The New Wave of Non-Western ICT4D Aid Donors
As growing numbers of non-Western nations become ICT4D aid donors, how will this change the ICT4D landscape?
The tidal patterns of Western aid donors and ICT4D are relatively well-known. Each individual history varies but we can chart the big sweeps from tied aid to less-tied aid; from virtually ignoring ICT to the DOTForce-type love affair to falling out of love and now back to a more considered view; and likewise the moves from “markets with everything” to the MDG paradigm and now the first signs of post-MDG thinking such as more growth-oriented aid.
But there’s another big sweep coming and new kids on the block: newly-industrialised and transitional nations are themselves setting up ICT4D aid programmes. China, India, South Korea, Taiwan – and probably many others – are becoming players.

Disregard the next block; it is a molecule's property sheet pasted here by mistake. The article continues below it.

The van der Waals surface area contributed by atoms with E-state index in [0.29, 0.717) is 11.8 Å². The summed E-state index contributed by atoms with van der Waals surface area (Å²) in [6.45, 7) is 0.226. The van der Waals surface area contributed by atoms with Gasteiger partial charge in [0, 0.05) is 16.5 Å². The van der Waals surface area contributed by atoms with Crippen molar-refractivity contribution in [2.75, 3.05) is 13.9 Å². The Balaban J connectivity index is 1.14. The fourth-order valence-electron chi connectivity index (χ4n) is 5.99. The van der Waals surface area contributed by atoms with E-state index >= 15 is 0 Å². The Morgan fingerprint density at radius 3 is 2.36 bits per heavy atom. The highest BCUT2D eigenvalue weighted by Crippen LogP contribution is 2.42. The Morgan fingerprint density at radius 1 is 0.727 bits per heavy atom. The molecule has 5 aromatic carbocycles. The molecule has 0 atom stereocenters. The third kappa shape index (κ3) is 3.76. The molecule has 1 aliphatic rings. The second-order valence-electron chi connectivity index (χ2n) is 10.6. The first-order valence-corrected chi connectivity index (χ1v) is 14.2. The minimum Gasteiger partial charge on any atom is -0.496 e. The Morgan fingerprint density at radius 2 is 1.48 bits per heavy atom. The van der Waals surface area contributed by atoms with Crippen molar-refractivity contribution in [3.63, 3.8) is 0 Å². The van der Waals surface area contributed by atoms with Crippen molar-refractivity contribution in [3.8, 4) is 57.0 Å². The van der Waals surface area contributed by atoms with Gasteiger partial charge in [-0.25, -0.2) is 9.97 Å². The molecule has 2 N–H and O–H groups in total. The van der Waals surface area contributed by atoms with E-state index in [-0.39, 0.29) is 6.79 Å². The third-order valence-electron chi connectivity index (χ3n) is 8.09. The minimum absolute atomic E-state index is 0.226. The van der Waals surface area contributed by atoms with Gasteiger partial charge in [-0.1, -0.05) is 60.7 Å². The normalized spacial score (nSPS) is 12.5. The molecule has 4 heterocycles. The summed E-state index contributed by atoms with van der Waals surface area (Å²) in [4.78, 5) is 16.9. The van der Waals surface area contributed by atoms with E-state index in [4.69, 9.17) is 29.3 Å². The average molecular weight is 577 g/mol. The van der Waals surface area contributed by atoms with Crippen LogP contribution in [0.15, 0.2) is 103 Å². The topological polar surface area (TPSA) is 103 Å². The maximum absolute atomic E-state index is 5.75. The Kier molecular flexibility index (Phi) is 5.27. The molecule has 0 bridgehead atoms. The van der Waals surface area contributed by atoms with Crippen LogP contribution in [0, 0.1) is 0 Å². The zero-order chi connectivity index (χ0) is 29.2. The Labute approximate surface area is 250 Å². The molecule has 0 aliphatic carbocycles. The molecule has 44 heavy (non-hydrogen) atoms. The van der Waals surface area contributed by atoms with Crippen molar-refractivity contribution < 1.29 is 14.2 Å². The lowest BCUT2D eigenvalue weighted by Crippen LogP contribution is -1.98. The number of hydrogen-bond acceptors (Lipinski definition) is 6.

I’ve not found very much about this, at least with an ICT4D focus, and would welcome some pointers in comments. With Korean colleagues, we’ve just completed an overview of the South Korean ICT4D aid programme, published in EJISDC. By 2007, Korea had already spent more than US$120m on ICT4D aid, which formed over 10% of its total aid budget.
In one way, we could see this aid as a “throwback” to early Western ICT4D aid – tied to orders for Korean companies, techno-centric, lacking insight into context. But in other ways, it presents an intriguing contrast to the current policies of Western donors. The latter seem to have let technology slip somewhat from their agendas. The new wave donors are much clearer that technology has been central to their own nation’s recent development achievements – likely they are therefore more optimistic about technology; give it a greater importance, and fund it more in their aid programmes.
The new wave donors are yet another sign of the slow shifts in global power. As another example, we have seen “investment competition” in Africa between China and the West, with African nations often preferring the former.
It is too early to talk of “aid competition” in ICT4D, but it will be interesting to see – whatever the criticisms we might level at the new donors’ ICT4D aid – how recipient countries and users react.